High in the cold Sierra Nevada Mountains in the winter of 1854, three men cautiously navigated an isolated, uneven trail in Rocky Canyon, unaware of the real danger awaiting just a few steps ahead.


Captain Jonathan R. Davis, a veteran of the Mexican-American War, served as the group’s leader. Davis had been battle-tested several times before a bullet wound forced him out of action. 

Davis, along with James C. McDonald of Alabama and Dr. Bolivar A. Sparks of Mississippi, had been prospecting for gold on December 19th when a band of fourteen gunmen ambushed them. 

Because of the increasing violence associated with the California Gold Rush, the trio decided to carry weapons.

The attackers filled the air with gunfire, and a bullet struck McDonald, killing him where he stood. Bolivar yanked out his pistol and fired a couple of shots but fell to the ground, wounded.

Captain Davis, an expert marksman, drew his two Colt revolvers and returned fire, killing several attackers. Then, when the hammers of his guns fell on empty chambers, he pulled out a Bowie knife to defend himself.

Wielding the blade with abandon, Davis charged the shooters, stabbing one to death and slicing off another man’s nose and right finger.

Davis later said, “Two of the four that made the charge upon me were unable to fight on account of their old wounds.” 

“They came up with the rest, making warlike demonstrations by raising their knives in a striking posture, and I acted accordingly…”

When the gunsmoke cleared the confined battleground, seven attackers lay dead, four suffered wounds, and the last three ran off. 

Three miners witnessed the battle from atop a nearby hill. However, the attack had ended when they reached the area to help. They found Davis dressing Sparks’ wounds and even aiding the injured assailants. The dead were buried in shallow graves.

One prospector pointed out he and others “counted 28 bullet holes through Captain Davis’ hat and clothes—17 through his hat, and 11 through his coat and shirt.”

But, he added, Davis “received but two very slight flesh wounds.”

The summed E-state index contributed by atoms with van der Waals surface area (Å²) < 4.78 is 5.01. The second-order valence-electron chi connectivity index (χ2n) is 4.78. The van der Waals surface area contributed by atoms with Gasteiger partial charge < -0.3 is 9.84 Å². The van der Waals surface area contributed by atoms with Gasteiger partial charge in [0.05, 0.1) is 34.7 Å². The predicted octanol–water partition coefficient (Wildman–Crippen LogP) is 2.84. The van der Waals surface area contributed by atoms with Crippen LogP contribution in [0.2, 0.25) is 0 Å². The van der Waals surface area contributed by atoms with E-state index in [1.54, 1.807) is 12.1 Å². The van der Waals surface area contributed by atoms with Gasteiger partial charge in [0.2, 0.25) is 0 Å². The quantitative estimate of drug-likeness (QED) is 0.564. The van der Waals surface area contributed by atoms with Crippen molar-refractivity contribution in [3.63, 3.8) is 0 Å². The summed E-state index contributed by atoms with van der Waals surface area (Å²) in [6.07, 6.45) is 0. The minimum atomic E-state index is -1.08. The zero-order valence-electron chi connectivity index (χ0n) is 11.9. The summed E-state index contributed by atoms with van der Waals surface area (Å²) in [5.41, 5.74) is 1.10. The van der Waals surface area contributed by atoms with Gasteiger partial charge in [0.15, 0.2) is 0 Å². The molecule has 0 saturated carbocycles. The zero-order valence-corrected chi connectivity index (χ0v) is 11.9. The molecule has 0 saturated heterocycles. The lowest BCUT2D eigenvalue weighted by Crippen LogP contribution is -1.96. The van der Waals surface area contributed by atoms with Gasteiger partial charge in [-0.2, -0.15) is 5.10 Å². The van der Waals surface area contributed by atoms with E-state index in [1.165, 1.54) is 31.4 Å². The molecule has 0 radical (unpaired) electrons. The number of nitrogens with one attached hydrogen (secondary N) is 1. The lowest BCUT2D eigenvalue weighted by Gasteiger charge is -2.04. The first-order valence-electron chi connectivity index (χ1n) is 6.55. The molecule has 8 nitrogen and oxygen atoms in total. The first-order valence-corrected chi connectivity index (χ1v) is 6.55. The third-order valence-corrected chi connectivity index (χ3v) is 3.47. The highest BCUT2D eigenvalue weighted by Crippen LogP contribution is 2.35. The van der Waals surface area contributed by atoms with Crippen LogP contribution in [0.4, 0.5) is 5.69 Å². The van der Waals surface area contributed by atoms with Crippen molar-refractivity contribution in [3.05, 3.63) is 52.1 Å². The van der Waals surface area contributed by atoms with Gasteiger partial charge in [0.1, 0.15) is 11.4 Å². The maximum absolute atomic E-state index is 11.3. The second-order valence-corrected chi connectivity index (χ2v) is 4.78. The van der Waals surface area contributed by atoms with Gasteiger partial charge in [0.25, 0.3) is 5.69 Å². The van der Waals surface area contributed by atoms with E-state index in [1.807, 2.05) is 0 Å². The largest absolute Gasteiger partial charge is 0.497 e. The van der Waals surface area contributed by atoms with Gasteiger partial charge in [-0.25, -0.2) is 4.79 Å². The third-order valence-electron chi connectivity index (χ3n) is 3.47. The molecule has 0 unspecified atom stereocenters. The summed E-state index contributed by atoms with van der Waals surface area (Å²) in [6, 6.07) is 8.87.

The prospectors searched the dead bodies and found less than $500 in gold and silver coins, gold dust, and various jewelry pieces.

A subsequent investigation revealed the gang members came from several different countries and had robbed and killed six Chinese a couple of days earlier. 

The outlaw band—which included several members of a notorious band of Australian criminals called the Sidney Ducks—had also robbed and killed four Americans and six Chinese a couple of days earlier. 

Despite extensive newspaper reports about the “deadliest small arms battle in American history,” some editors considered the story too absurd.

A coroner’s jury, however, praised Captain Davis for his heroic one-man-stand.

The incident continued to attract widespread criticism. Some people couldn’t believe one man could survive such a battle. Davis invited the skeptics to travel back to the site and see the shallow graves, but everyone turned him down. 

Several months later, Captain Davis appeared at the office of the Placerville (Calif.) Mountain Democrat with the brother-in-law of Dr. Sparks, who had died from his wounds.

Also accompanying him were the three miners who witnessed the battle.

After providing the newspaper with depositions, editors finally bought the story and gave Davis recognition for one of the most courageous feats in American history.



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